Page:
The second thing I haven’t commented on was SOPA. I didn’t comment because I knew I was going to have an unpopular position and I’m not an expert. However, Gabriel Rossman, who is much closer to this field than I am has two really good blog posts that capture what I’m thinking about the IP rules.

Sympathy for the IP Industry…my favorite quote pretty much hits all I had to say about the controversy:

In the arguments over SOPA, I’ve seen a few arguments from people I respect that piracy basically doesn’t matter. These arguments strike me as somewhat plausible but probably wrong and grounded in wishful thinking that a solution being unpleasant means that the problem it addresses is nonexistent. This is not to say that I support SOPA, for I do not. My main intuition on this is that an industry that sponsored the Sonny Bono Copyright Term Extension Act has forfeited its claim to our sympathies….Nonetheless I think it’s important to clarify just how complicated estimating the effects of piracy are.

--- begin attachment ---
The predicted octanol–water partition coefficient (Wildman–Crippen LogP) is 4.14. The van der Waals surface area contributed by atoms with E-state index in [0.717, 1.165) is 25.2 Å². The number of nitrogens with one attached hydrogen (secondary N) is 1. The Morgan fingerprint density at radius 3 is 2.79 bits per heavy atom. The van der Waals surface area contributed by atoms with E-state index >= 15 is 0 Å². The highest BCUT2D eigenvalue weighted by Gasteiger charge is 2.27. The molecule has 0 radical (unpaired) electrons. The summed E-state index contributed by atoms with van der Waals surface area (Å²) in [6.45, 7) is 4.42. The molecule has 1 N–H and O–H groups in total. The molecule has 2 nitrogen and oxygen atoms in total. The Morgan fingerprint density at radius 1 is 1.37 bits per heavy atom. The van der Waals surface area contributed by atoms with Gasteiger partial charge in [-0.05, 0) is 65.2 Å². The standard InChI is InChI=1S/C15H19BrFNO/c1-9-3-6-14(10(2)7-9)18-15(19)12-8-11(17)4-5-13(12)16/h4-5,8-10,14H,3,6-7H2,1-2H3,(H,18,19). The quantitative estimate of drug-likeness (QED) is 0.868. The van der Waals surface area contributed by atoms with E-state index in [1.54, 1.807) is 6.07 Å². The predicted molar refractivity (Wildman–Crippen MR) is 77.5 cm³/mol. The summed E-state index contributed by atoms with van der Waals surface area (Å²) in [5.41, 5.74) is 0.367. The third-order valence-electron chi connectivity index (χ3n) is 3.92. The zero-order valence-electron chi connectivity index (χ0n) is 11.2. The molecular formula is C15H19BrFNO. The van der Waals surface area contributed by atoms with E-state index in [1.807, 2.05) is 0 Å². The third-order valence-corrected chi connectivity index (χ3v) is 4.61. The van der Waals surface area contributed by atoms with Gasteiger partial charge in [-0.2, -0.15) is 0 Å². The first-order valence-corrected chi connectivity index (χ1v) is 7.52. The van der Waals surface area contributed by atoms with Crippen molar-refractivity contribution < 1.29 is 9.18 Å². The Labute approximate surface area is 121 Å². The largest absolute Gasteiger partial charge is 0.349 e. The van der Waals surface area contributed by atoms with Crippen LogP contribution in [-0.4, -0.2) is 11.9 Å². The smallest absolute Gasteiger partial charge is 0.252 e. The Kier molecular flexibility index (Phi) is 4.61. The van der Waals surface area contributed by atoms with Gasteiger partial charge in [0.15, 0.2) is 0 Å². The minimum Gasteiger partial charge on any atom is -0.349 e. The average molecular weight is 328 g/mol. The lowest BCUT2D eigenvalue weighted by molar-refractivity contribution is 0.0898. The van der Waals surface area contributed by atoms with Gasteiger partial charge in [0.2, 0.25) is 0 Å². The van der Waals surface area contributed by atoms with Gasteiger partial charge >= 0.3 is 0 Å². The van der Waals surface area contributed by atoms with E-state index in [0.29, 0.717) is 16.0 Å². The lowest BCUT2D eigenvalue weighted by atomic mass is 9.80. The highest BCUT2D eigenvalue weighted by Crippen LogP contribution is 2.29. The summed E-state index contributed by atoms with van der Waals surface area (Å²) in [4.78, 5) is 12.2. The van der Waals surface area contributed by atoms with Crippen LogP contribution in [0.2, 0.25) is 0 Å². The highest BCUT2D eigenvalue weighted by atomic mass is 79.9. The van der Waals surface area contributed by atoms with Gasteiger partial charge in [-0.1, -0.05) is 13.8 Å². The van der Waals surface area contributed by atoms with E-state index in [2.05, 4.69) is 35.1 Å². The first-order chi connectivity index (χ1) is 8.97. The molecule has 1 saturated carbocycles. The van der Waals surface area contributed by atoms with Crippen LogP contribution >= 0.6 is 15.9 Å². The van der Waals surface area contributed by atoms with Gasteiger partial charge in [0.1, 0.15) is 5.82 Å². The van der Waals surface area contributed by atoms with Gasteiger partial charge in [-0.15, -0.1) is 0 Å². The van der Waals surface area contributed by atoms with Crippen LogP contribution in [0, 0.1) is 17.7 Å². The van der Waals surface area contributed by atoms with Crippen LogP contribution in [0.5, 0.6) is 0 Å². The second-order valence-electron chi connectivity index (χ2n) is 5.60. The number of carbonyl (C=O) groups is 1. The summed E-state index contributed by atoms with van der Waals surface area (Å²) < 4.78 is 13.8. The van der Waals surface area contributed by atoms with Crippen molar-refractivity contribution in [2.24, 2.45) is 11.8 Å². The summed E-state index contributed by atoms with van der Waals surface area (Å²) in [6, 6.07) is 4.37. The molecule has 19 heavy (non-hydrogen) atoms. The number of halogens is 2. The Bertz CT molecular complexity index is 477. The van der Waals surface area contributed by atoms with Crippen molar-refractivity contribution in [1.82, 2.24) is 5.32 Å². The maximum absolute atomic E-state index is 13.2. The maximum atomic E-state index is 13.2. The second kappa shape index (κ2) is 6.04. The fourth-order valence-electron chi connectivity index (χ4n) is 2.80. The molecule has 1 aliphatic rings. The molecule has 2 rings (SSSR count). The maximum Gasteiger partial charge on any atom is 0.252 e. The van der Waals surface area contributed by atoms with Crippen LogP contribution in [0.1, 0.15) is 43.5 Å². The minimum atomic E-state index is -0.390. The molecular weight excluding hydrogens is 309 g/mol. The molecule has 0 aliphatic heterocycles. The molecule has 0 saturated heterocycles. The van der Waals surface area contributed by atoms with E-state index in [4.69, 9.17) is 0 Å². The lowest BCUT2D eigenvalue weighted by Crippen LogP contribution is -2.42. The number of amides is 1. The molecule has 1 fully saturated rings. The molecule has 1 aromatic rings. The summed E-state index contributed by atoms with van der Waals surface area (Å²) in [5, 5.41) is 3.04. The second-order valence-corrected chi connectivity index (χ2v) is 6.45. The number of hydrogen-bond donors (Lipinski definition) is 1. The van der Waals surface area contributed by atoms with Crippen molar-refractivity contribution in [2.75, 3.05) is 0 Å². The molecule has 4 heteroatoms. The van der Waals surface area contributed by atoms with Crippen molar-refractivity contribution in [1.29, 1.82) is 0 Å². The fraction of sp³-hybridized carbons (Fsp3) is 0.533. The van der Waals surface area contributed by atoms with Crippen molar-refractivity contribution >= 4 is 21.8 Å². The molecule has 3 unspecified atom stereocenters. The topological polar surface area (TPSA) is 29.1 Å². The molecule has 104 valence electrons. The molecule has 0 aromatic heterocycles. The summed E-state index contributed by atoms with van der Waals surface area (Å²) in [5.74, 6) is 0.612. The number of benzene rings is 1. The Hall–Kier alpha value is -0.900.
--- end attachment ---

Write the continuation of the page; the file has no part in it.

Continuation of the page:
This was cross-posted on the National Review’s blog.

The second: Fewer Movies or Smaller Mansions appears here.

The Senate Transportation Bills passes, and people are happy for reasons that somewhat mystify me

So Boxer’s version of the transport bill passed in the Senate, but I can’t imagine it passing the House, unless all the whackadoodles in the House suddenly come down with a sudden case of reasonableness. Sorry, this is supposed to be a scholarly blog with measured language, but I am at the point of calling ’em like I see ’em, and the Boxer’s bill rather rigorously ignores all the issues that the House Repbulicans are hoping to force into policy for the next five years, but with one notable exception: earmarks.